The following post has been contributed by our guest blogger, Vandit Jain. With an enthusiasm towards writing, Vandit’s keen interest are travel, start up’s and leadership writing. Vandit likes observing mechanisms and systems and has a keen interest in planning an improvisation. Vandit is currently working at PlaynLive, a start up based in New Delhi. Vandit has had intense leadership experiences through his stint at AIESEC as the Local Committee President.
Vandit is running a blog, Ezcapeit, on solo traveling to inspire the same in the country.
“Can you sell me this pen?”
This one line/question has defined a lot many careers, at-least in India. But the big question is. Is it really the best way to judge someone’s sales skill?
In the next 500 words I am going to share my perspective about companies in India majorly and their flawed recruitment process. Note: This is just an observation and a realization, but not generalization.
Recently, I witnessed the interview process of quite a few companies for Sales and Business Development and each of the time the question came to sell something or a role play of mock sales/sales meet the process fell apart, no, not because the question is wrong/absurd or irrelevant, but because the person who is at the receiving end is expected to act like a potential customer but becomes an adamant individual whose persona is to cut each thing you say.
A few days back, I interviewed for a well established company and when I was selling a mobile phone in my interview, the HR’s intention was not at all to buy it but to make it difficult for me to even pitch the product. Now, we all have seen The Wolf of Wall Street and probably a lot of you will say. A great salesman does not take a no for an answer. Yes, but a great salesman also does not pursue a customer against his/her will, especially when the customer has said he/she is not interested in even listening, but in this scenario, it is expected to “Convince” them even if they are interested in buying an earphone rather than a cellphone.
Before you pass any judgement, let me clarify, I am not against asking someone to sell a pen what I don’t like is the scenario which the recruiter creates is not even close to reality. The HR guys need to create a more real-time situation which involves not merely just convincing, but conversation, establishing a relationship and creating a connection because in this modern age of IT development in the world doesn’t need a seller it needs a conversationalist. If it were up to me, I would leave the candidate in a room with an unknown person and would see how he/she pursues to build a relationship with a complete stranger by the end selling a ‘pen’ because today Sales is no more convincing, it is the art of conversation. Remember the famous video by Simon Sinek, people buy ‘WHY’ you do it, they connect with your purpose and that can only happen if you meet with the intention of talking.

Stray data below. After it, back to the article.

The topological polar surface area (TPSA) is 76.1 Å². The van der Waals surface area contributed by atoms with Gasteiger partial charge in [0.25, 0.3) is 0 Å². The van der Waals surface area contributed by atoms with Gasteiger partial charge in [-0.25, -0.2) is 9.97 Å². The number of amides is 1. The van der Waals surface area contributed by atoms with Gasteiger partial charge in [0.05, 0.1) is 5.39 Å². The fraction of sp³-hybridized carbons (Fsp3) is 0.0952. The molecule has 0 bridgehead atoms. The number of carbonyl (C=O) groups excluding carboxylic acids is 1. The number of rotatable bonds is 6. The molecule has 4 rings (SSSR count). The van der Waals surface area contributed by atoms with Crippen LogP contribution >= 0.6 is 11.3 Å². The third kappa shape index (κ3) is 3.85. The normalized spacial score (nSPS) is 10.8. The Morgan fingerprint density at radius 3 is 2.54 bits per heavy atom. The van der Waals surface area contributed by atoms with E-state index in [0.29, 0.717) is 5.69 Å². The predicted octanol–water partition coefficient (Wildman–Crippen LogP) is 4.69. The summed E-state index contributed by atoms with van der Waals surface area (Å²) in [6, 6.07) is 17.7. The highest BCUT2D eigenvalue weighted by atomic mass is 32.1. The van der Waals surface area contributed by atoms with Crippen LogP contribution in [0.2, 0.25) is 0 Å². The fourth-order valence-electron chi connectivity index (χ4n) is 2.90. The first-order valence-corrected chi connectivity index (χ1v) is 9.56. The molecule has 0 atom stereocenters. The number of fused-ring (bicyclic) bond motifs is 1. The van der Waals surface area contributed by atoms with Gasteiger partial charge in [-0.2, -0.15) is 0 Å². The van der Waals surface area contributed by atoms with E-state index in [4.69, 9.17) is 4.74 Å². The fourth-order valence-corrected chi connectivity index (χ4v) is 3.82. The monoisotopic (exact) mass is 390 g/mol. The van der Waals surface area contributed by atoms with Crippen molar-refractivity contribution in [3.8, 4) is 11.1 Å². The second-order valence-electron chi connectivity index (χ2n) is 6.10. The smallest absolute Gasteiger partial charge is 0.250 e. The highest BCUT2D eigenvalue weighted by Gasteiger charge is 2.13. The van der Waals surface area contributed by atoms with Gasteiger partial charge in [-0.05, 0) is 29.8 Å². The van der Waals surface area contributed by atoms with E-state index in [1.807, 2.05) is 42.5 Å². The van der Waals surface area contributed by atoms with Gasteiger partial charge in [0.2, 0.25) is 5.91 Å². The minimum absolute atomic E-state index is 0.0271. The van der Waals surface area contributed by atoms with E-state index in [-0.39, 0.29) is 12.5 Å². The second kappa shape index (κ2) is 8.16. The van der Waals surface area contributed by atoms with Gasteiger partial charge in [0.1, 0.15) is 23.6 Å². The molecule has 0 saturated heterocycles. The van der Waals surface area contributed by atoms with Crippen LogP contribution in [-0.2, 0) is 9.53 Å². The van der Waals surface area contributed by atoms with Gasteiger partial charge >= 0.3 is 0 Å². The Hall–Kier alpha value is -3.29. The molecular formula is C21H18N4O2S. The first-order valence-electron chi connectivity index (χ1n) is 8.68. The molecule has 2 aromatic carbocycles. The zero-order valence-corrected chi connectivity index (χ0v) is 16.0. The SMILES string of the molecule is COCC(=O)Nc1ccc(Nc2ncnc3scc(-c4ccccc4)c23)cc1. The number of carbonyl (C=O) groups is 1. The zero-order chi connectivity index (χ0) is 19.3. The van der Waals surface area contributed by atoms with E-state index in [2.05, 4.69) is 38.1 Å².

A few observations and suggestions to a lot of recruiters who are recruiting using this process:-
1) Everyone has a different method of selling things, maybe direct selling is not one of their methods, maybe it’s different. Have a process which can expose the candidate in all directions. I guess you will agree there is just not a one way to sell a product, but this process restricts only to a single way which makes your company loose on diverse sellers. You end up hiring Good talkers but not good thinkers.
2) It is completely fine to be a challenging customer in the interview until it’s in the spirit of the role and the reality, the moment you step out of it, the process just looses its purpose.
3) How are you making a candidate comfortable in your interview? Are you one of those recruiters who starts asking questions the moment the candidate sits or are you one of those who makes the candidate feels like home at first and this is not for the candidate but your company as there are 2 reasons attached to it. a) It can leave a better impression of your organization and obviously nothing will go wrong if you just start ought to ask questions immediately, that’s what the candidate is expecting, but I think this should be the line between ‘Good to Great.’ and then you have all the right to be a hard and ‘not so easy to deal with HR guy.’ b) You need to get the best out of the candidate because your company equally needs a resource as much as a candidate needs a job and each candidate rejection is an addition to your time and Time=Money, remember? You need the candidate perform the best.
4) Doesn’t matter what type of company you are, your hiring process is the single most important thing in the world for you. If you are one of those companies who judge the candidate in 10-15 minutes and select and reject evolve the process and evolution doesn’t mean you increase the time, make it more efficient and relevant. Include personality tests as homework, case studies as a part of the interview, how a candidate approaches a difficult problem in a short span of time etc.
If you are recruiting all year round and not because you are expanding, but people are leaving very easily, something is not so great with your organization. 🙂
Ask to sell a pen which you really want to buy 🙂